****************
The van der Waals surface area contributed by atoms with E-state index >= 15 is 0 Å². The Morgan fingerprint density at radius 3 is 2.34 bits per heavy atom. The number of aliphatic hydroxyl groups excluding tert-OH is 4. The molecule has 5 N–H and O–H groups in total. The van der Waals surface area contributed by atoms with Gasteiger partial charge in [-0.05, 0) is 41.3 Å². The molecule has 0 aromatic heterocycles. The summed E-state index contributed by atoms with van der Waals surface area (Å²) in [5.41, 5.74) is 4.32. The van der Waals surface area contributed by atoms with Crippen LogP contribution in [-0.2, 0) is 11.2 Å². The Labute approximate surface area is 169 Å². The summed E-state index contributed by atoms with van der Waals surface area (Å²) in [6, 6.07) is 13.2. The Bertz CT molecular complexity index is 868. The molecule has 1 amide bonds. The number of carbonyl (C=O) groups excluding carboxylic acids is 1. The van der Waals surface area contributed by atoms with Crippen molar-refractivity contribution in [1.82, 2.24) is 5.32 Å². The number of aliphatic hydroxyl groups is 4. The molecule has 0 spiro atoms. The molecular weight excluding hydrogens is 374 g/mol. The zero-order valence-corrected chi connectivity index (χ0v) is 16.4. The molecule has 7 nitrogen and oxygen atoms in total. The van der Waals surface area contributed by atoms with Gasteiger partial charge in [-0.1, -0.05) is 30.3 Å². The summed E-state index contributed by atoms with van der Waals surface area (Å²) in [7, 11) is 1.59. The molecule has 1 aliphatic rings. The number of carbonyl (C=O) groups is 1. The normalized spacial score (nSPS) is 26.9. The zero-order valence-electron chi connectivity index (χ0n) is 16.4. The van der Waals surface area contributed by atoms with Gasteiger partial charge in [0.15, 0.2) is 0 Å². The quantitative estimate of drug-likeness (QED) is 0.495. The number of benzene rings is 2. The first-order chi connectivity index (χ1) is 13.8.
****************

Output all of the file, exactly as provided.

The van der Waals surface area contributed by atoms with E-state index >= 15 is 0 Å². The Morgan fingerprint density at radius 3 is 2.34 bits per heavy atom. The number of aliphatic hydroxyl groups excluding tert-OH is 4. The molecule has 5 N–H and O–H groups in total. The van der Waals surface area contributed by atoms with Gasteiger partial charge in [-0.05, 0) is 41.3 Å². The molecule has 0 aromatic heterocycles. The summed E-state index contributed by atoms with van der Waals surface area (Å²) in [5.41, 5.74) is 4.32. The van der Waals surface area contributed by atoms with Crippen LogP contribution in [-0.2, 0) is 11.2 Å². The Labute approximate surface area is 169 Å². The summed E-state index contributed by atoms with van der Waals surface area (Å²) in [6, 6.07) is 13.2. The Bertz CT molecular complexity index is 868. The molecule has 1 amide bonds. The number of carbonyl (C=O) groups excluding carboxylic acids is 1. The van der Waals surface area contributed by atoms with Crippen molar-refractivity contribution in [1.82, 2.24) is 5.32 Å². The number of aliphatic hydroxyl groups is 4. The molecule has 0 spiro atoms. The molecular weight excluding hydrogens is 374 g/mol. The zero-order valence-corrected chi connectivity index (χ0v) is 16.4. The molecule has 7 nitrogen and oxygen atoms in total. The van der Waals surface area contributed by atoms with Gasteiger partial charge in [-0.1, -0.05) is 30.3 Å². The summed E-state index contributed by atoms with van der Waals surface area (Å²) in [7, 11) is 1.59. The molecule has 1 aliphatic rings. The number of carbonyl (C=O) groups is 1. The normalized spacial score (nSPS) is 26.9. The zero-order valence-electron chi connectivity index (χ0n) is 16.4. The van der Waals surface area contributed by atoms with Gasteiger partial charge in [0.15, 0.2) is 0 Å². The quantitative estimate of drug-likeness (QED) is 0.495. The number of benzene rings is 2. The first-order chi connectivity index (χ1) is 13.8.